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June 23, 2016 at 8:00 AM

Scouting Scratch: Michael Kopech

LOWELL, Mass. -- After a suspension ended his 2015 season early and an off-the-field incident delayed the start of his 2016 season, 2014 first-rounder Michael Kopech finally made his season debut in a rehab start with the Lowell Spinners last Friday (which our own Chris Hatfield reported will be his only rehab appearance before joining High A Salem this week). Kopech was definitely rusty in his first start of the year outside of Fort Myers, only lasting four and a third innings, allowing four walks and four hits and recording four strikeouts, but he flashed the potential that makes him one of the top pitching prospects in the system.

Kopech has filled out considerably since he joined the system, now sporting a very muscular, prototypical pitcher’s frame. He throws from a three-quarters arm slot with a high leg lift and quick, loose arm. Kopech starts with a wide base with his hands by his chest, bringing them down to his waist and back up for his windup. His delivery has a lot of moving parts, with long arm action and hook behind, and he does not consistently finish his delivery. During this start, Kopech had some trouble with his delivery, as his arm was getting out ahead of the rest of his delivery, resulting in him consistently missing glove-side and struggling with his breaking ball.

Kopech’s fastball sat 93-97 mph in this outing, topping out at 98 mph. He was mostly 94-97 for the first three innings, but his velocity ticked down a bit in the fourth, sitting more 93-95 mph and touching 96. The pitch showed life and arm-side run, but he had a lot of trouble locating it, missing consistently glove-side and up. He did not show much command of the offering either, especially to the arm side. In other looks, he has shown much better command and control, so the struggles were likely the result of rust and adrenaline in his first start in regular season game action in more than 11 months. Even with those struggles, he still got nine swing-and-misses with the pitch and recorded three of his four strikeouts on heaters. With refinement and improved consistency, it has the potential to be a plus-plus offering.

Kopech showed three secondary pitches during this outing: a slider, curveball, and changeup. Usually, Kopech’s slider and curveball have clearer separation, but in this start, the two started to blend together. His slider generally is in the mid-80s, but it was mostly in the low-80s, with one coming in at 85 mph. He struggled with his release point of the pitch, often wrapping it and pulling it glove-side. It lacked the sharp bite it usually has and was sweepy, with horizontal break. At its best, the pitch shows plus potential, but the version he showed during this game flashed average at best.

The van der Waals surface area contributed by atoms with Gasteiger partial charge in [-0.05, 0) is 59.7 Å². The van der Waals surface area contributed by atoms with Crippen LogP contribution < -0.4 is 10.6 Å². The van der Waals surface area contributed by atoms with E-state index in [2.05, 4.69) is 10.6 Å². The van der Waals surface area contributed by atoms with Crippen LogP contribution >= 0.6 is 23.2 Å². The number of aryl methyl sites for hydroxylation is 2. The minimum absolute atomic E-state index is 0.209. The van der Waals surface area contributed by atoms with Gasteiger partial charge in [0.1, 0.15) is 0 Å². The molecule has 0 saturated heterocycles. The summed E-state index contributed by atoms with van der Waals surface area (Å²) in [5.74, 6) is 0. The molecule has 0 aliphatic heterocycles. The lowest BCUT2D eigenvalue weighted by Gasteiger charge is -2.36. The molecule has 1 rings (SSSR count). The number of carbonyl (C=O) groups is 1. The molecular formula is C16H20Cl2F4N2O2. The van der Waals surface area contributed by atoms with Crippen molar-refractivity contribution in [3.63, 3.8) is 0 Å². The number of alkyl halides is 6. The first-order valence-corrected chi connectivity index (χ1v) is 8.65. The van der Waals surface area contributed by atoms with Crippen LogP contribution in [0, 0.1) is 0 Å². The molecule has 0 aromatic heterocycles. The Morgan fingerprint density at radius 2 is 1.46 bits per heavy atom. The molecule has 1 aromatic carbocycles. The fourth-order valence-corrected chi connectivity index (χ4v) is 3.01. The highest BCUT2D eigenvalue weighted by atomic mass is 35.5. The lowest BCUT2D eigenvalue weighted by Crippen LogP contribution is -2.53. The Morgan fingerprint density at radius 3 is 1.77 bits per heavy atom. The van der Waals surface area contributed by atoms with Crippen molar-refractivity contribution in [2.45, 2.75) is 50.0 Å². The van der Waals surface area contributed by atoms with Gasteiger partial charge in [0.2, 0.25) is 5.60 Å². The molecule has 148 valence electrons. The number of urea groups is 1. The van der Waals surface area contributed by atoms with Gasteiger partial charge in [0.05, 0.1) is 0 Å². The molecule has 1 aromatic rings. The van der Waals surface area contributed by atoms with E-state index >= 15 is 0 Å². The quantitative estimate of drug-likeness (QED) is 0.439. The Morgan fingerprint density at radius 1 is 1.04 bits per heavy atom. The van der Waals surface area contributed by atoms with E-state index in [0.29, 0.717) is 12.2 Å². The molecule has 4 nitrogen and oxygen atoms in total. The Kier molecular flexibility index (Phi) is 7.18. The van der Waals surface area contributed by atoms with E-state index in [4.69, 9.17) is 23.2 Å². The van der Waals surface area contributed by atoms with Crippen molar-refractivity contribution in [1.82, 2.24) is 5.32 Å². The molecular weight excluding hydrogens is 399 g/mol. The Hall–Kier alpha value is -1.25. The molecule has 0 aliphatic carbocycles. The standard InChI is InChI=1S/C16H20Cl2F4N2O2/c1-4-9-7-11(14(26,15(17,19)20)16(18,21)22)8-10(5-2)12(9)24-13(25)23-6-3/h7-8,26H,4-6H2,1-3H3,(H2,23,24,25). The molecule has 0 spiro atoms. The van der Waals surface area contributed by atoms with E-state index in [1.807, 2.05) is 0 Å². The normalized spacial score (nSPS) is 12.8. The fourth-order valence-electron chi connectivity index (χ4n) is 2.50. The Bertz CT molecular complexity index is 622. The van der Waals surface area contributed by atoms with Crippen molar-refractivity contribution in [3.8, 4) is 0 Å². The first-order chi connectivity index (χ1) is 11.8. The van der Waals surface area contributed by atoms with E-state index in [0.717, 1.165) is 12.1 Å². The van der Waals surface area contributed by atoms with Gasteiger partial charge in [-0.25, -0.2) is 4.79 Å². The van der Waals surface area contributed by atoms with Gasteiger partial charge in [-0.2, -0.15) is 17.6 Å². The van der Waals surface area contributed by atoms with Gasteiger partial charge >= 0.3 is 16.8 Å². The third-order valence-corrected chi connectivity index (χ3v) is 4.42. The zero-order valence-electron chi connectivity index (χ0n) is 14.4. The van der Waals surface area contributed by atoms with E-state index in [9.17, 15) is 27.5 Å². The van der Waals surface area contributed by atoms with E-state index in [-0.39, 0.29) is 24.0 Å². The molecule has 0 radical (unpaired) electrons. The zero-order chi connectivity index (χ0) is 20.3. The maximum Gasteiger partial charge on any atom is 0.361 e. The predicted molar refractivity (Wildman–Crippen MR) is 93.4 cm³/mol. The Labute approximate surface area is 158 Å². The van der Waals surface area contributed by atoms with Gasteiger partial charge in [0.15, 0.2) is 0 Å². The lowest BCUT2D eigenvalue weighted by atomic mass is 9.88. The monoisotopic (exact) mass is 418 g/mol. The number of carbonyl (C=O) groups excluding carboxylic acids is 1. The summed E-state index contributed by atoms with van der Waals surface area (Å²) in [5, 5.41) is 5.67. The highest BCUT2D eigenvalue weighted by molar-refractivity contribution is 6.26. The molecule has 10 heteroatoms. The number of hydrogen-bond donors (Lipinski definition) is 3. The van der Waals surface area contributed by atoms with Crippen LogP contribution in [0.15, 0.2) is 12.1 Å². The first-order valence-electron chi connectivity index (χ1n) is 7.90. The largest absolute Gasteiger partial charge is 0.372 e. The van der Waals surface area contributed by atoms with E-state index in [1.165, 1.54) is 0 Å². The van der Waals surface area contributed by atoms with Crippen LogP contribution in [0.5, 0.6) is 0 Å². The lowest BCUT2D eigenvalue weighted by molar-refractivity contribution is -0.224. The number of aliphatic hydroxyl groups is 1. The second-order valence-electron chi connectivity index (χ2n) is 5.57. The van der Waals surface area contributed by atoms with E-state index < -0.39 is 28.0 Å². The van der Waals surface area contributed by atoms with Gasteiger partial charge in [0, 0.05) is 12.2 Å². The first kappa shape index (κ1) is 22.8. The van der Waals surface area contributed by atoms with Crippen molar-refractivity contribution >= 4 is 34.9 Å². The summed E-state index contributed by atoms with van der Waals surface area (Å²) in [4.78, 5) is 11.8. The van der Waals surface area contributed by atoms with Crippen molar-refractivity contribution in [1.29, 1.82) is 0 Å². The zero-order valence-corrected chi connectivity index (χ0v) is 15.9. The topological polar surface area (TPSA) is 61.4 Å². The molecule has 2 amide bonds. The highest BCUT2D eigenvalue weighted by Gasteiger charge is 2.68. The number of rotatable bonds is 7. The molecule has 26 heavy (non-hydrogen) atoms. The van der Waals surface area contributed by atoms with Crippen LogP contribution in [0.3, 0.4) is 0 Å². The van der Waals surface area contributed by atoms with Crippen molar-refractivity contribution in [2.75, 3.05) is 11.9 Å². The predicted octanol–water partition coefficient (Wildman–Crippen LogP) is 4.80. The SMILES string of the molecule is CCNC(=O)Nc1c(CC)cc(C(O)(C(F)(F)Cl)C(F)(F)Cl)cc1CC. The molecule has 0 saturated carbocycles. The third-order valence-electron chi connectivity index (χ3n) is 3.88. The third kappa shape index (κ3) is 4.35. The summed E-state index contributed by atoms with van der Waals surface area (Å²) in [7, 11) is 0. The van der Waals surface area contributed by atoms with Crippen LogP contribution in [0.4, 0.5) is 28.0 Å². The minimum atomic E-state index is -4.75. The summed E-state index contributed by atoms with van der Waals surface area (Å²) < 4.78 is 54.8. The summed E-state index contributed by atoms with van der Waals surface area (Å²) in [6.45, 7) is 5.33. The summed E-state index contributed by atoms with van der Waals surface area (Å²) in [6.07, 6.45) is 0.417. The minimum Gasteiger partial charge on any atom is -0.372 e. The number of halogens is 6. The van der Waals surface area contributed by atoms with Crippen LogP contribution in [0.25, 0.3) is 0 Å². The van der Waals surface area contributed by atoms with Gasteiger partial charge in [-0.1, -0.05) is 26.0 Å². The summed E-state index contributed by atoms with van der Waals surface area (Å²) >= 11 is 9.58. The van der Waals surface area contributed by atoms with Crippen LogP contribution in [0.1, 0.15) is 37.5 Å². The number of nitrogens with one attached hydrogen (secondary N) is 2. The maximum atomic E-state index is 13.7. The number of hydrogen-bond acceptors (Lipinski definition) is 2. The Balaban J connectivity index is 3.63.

Kopech’s curveball came in 79-82 mph, usually with up-and-down, 12-to-6 break. Some showed more tilt, however, and he again struggled with his release, often holding onto the pitch too long and bouncing it down in the dirt. The pitch did flash above-average-to-plus on occasion, and he got three swing-and-misses and one strikeout with the pitch.

We had heard that the organization was shelving his curveball for the time being to focus on his other pitches, but it seems he is throwing all four of his pitches again. As a result, it will be key for Kopech going forward to refine both breaking balls and regain the clear separation between the two that he has shown in the past.

Kopech also used his changeup, but sparingly, only throwing it three times during the outing. He lacks feel and confidence in the pitch, with it showing some drop on occasion but generally being on the firm side, like a fastball that he took something off of. The pitch is a work in progress at this point, behind both his breaking balls when it comes to secondary offerings.

In all, the outing was a good first step for Kopech. It accomplished the goals of getting him back out on a mound in a regular season, professional game and throwing all four of his pitches against better talent than what he would have seen in extended spring training. He showed enough that the organization was comfortable promoting him to Salem for his next start, and his next steps will be regaining the stuff he showed before his injury and adjusting to a new level of competition.

Photo credit: Michael Kopech by Kelly O'Connor

Ian Cundall is Director of Scouting for SoxProspects.com. Follow him on Twitter @IanCundall.